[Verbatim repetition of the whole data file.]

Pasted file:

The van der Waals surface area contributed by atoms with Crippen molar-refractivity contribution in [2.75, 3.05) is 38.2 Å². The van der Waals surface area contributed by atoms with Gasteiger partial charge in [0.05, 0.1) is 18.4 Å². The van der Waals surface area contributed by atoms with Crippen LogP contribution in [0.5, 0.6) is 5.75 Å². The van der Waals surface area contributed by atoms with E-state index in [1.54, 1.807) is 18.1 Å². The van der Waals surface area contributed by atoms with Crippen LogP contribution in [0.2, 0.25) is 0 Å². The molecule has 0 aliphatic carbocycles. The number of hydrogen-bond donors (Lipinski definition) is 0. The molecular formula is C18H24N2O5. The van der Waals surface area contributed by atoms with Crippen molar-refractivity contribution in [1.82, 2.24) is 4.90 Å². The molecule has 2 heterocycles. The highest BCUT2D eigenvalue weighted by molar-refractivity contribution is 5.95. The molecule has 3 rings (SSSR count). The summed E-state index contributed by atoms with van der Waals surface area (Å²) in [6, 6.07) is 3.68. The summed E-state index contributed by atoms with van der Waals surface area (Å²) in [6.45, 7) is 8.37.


The van der Waals surface area contributed by atoms with Crippen molar-refractivity contribution in [2.75, 3.05) is 38.2 Å². The van der Waals surface area contributed by atoms with Gasteiger partial charge in [0.05, 0.1) is 18.4 Å². The van der Waals surface area contributed by atoms with Crippen LogP contribution in [0.5, 0.6) is 5.75 Å². The van der Waals surface area contributed by atoms with E-state index in [1.54, 1.807) is 18.1 Å². The van der Waals surface area contributed by atoms with Crippen LogP contribution in [0.2, 0.25) is 0 Å². The molecule has 0 aliphatic carbocycles. The number of hydrogen-bond donors (Lipinski definition) is 0. The molecular formula is C18H24N2O5. The van der Waals surface area contributed by atoms with Crippen molar-refractivity contribution in [1.82, 2.24) is 4.90 Å². The molecule has 2 heterocycles. The highest BCUT2D eigenvalue weighted by molar-refractivity contribution is 5.95. The molecule has 3 rings (SSSR count). The summed E-state index contributed by atoms with van der Waals surface area (Å²) in [6, 6.07) is 3.68. The summed E-state index contributed by atoms with van der Waals surface area (Å²) in [6.45, 7) is 8.37.